According to a second aspect of the present invention there is provided a method of detecting interaction between services running on a telecommunications network comprising:

programming a computer expert system with data representing attributes of service features and with rules relating feature attributes to interaction behaviours;

processing the said data and the said rules in an inference engine and detecting thereby any interaction between the said services.

According to a third aspect of the present invention, there is provided a method of operating a telecommunications network comprising:

programming a computer expert system with data representing attributes of service features and with rules relating feature attributes to interaction behaviours;

processing the said data and the said rules in an inference engine and detecting thereby any interaction between the said services; and

modifying the operation of the network when an interaction is detected.

BRIEF DESCRIPTION OF THE DRAWINGS

Systems and methods embodying the present invention will now be described in further detail, by way of example only, with reference to the accompanying drawings in which:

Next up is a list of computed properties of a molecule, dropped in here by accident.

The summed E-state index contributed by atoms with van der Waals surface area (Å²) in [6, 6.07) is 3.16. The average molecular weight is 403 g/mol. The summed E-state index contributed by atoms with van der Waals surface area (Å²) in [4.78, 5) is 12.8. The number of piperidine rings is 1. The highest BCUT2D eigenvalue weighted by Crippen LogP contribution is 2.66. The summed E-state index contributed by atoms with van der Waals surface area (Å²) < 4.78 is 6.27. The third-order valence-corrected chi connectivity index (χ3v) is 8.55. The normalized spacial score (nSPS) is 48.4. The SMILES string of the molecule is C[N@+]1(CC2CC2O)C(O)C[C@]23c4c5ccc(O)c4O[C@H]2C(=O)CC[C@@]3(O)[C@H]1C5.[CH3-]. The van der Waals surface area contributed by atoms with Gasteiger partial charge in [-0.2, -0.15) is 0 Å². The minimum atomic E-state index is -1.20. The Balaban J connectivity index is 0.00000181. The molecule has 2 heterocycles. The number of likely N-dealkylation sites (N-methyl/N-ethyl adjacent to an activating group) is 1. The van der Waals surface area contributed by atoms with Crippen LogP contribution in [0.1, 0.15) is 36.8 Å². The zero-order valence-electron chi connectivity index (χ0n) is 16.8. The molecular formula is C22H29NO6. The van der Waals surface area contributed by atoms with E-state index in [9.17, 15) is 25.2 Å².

FIG. 1 is a schematic of a system for detecting service feature interaction;

FIG. 2 is a schematic of a network having an IN architecture;

FIG. 3 is a state transition diagram illustrating one example of a service feature;

FIG. 4 is a class diagram showing the structure of the objects in the data store of the system of FIG. 1;

FIG. 5 shows the structure of the switch management unit;

FIG. 6 shows a multiprocessor system for implementing the expert system of FIG. 1.

DETAILED DESCRIPTION OF EXEMPLARY EMBODIMENTS

A system for detecting and managing interactions between services running on a telecommunications network comprises an expert system 1 which in this example is connected to a switch management unit 2 within a service switching point (SSP) 3. As shown in FIG. 2, the service switching point forms part of a telecommunications network employing an IN (intelligent network) architecture and including a further SSP 4, a service control point (SCP) 5 and an intelligent peripheral 6. The network, other than in the features described in further detail below, is conventional in nature. For further details of the IN architecture reference is made to the paper by T W Abernethy & A C Munday, “Intelligent Networks, Standards and Services”, BT Technol J, Vol. 13, No. 2, April 1995 and to the European Telecommunications Standards Institute Final Draft PRETS 300374-1, published July 1994, the contents of both of which are incorporated herein by reference.